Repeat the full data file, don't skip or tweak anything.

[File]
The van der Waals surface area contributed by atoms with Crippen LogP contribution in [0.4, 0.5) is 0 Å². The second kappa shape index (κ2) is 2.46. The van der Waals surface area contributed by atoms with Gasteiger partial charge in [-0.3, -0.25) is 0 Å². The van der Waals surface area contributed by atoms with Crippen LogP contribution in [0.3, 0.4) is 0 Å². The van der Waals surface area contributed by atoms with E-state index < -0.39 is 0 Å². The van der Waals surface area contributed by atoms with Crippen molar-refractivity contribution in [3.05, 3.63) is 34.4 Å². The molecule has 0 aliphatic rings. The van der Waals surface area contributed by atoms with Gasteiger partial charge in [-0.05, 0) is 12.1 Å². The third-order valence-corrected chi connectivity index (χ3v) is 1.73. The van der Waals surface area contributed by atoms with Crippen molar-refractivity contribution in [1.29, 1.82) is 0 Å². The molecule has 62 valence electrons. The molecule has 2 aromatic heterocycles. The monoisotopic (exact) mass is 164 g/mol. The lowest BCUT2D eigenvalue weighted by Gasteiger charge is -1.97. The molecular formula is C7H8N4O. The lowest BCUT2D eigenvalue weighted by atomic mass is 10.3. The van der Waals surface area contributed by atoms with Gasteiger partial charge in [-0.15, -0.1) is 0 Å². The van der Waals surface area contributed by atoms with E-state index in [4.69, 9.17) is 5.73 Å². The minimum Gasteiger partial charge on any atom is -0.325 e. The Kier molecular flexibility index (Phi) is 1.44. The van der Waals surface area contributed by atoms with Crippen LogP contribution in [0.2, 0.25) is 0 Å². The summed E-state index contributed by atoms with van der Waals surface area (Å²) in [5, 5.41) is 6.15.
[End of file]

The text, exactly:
The van der Waals surface area contributed by atoms with Crippen LogP contribution in [0.4, 0.5) is 0 Å². The second kappa shape index (κ2) is 2.46. The van der Waals surface area contributed by atoms with Gasteiger partial charge in [-0.3, -0.25) is 0 Å². The van der Waals surface area contributed by atoms with Crippen LogP contribution in [0.3, 0.4) is 0 Å². The van der Waals surface area contributed by atoms with E-state index < -0.39 is 0 Å². The van der Waals surface area contributed by atoms with Crippen molar-refractivity contribution in [3.05, 3.63) is 34.4 Å². The molecule has 0 aliphatic rings. The van der Waals surface area contributed by atoms with Gasteiger partial charge in [-0.05, 0) is 12.1 Å². The third-order valence-corrected chi connectivity index (χ3v) is 1.73. The van der Waals surface area contributed by atoms with Crippen molar-refractivity contribution in [1.29, 1.82) is 0 Å². The molecule has 62 valence electrons. The molecule has 2 aromatic heterocycles. The monoisotopic (exact) mass is 164 g/mol. The lowest BCUT2D eigenvalue weighted by Gasteiger charge is -1.97. The molecular formula is C7H8N4O. The lowest BCUT2D eigenvalue weighted by atomic mass is 10.3. The van der Waals surface area contributed by atoms with Gasteiger partial charge in [-0.15, -0.1) is 0 Å². The van der Waals surface area contributed by atoms with E-state index in [4.69, 9.17) is 5.73 Å². The minimum Gasteiger partial charge on any atom is -0.325 e. The Kier molecular flexibility index (Phi) is 1.44. The van der Waals surface area contributed by atoms with Crippen LogP contribution in [0.2, 0.25) is 0 Å². The summed E-state index contributed by atoms with van der Waals surface area (Å²) in [5, 5.41) is 6.15.